The Characters

(Critical Guide to British Fiction)

In a sense, the aerodrome and the village in the novel are characters: They undergo change, they affect the lives of the individuals in the story, and they have identifiable traits. (In the novel, their names are sometimes capitalized and at other times not, depending on whether they identify places or characters.) The main characters, however, are clearly two: Roy and the Air Vice-Marshal. (The Flight-Lieutenant, as Roy’s half brother—both having been sired by Anthony, or the Air Vice-Marshal—and his frequent foil, could be regarded as the third party in a traditional love triangle comprising symbols of ways of life rather than of actual individuals, even though at the beginning of the story Roy has a regard bordering on affection for the Flight-Lieutenant, and the Air Vice-Marshal occasionally displays affection that exceeds the parental form for both of his progeny.) The entire story illustrates the consequences—for good or ill—of conjunctive passion (love): The initial and propelling act of the novel is the Rector’s attempted murder of his close friend, one who shared his love for God (Love), because of jealousy over physical love. The subsequent developments, whether good or bad, are results of true love or its counterfeit (usually expressed as its physical substitute, sex). Accordingly, each of the main characters has obvious dimensions: None is flat or stereotypical. The Rector, though a respected village resident, is shown to have had the temptations, jealousies, and meannesses of most young adults, even though he enjoyed the academic and athletic successes that elude many; at age fifty-two and a man of the cloth, he is not beyond dissimulation, deceit, infamy. His wife is left anonymous—like most ministerial spouses—even though she was the...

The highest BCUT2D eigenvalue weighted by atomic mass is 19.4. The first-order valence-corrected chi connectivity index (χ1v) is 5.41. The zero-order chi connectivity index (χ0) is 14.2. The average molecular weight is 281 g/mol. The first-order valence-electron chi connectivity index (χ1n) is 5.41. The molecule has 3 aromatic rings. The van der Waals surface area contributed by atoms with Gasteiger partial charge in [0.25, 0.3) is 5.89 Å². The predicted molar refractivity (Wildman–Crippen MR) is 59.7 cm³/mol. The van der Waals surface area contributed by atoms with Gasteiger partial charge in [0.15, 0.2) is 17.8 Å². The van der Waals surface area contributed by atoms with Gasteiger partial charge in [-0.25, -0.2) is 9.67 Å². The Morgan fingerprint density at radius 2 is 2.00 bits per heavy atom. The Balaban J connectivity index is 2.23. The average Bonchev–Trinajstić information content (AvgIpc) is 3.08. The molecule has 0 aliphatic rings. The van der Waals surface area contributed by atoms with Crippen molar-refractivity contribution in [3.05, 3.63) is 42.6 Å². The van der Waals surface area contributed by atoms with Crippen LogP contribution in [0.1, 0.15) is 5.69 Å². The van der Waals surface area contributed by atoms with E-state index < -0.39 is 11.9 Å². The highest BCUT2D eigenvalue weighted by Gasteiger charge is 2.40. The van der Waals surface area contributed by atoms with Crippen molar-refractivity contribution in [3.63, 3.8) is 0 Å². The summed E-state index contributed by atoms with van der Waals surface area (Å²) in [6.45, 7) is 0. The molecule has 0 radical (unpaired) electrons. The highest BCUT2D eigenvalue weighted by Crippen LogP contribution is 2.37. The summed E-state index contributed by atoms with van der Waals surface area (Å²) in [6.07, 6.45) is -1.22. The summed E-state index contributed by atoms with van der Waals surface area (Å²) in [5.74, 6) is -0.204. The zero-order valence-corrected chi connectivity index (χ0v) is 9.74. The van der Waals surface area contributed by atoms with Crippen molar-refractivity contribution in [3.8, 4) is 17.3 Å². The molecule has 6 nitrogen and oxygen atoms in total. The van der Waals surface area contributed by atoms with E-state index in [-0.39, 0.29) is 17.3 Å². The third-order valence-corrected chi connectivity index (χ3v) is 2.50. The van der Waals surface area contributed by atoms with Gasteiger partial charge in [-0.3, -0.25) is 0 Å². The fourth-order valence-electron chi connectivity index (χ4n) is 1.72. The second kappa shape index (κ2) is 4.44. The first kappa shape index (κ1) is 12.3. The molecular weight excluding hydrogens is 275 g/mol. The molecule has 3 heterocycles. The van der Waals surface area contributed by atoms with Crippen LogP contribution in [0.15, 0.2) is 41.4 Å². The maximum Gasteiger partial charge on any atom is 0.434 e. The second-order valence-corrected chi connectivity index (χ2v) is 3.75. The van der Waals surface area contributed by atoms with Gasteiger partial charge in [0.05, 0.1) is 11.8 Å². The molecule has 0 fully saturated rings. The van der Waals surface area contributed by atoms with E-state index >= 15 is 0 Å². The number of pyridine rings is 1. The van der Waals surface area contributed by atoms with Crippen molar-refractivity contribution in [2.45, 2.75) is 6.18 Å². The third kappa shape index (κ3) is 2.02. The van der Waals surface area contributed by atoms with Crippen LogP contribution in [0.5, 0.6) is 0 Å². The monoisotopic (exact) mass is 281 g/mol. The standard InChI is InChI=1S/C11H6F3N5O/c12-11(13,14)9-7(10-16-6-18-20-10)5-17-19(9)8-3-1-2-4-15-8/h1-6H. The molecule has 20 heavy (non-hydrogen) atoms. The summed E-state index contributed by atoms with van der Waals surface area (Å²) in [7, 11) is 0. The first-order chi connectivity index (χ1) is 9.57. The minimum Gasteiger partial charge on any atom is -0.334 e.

(The entire section is 721 words.)

Characters Discussed

(Great Characters in Literature)


Roy, the supposed son of the Rector and his wife. Roy (though athletic and educated at home) is a typical village inhabitant of undeveloped character. At his twenty-first birthday dinner party (a British rite of passage to adulthood), he is told that he is adopted; he responds by getting drunk. He is ambivalent about the village (representing muddling tradition) and the aerodrome (representing modern efficiency). He is both sensual and thoughtful. Although he loses and regains his desire to see the world in realistic terms, he sees that he can neither reshape nor avoid it. The story is his autobiographical narrative of the events of the year following his birthday party; the climax is his discovery that the Air Vice-Marshal is his father.

The Flight-Lieutenant

The Flight-Lieutenant, an officer at the aerodrome, also twenty-one years old. He represents the link between the past and the future, between tradition and modernity. He has tight, yellow curls, keen eyes, and a forward-thrusting jaw; he is considered handsome and charming. Although he is often moody, bitter, and vindictive, he is admired by Roy and is successful as a seducer. He is knowledgeable, irrepressible, and a practical joker. He usually speaks with a cold voice, and he is often deeply critical of the village. He has the virtues and graces absent in Roy, though he kills both the Rector and the Air Vice-Marshal, his father, who had seduced and abandoned his mother, the Squire’s sister, Florence.

The Rector

The Rector, Roy’s guardian and putative father. At the age of thirty, when a theological student, he planned the murder of a fellow student (brighter and more handsome) who had won the affections of the girl he loved and the appointment that he wanted. Anthony, the friend, survived, left the church, and became Air Vice-Marshal. The Rector had a child, Bess, by his housekeeper, Eva, the innkeeper’s wife. He is racked by guilt and remorse, annually confessing his guilt in his prayers for forgiveness. He is now fifty-two, and his contrition is extreme, though he...

(The entire section is 864 words.)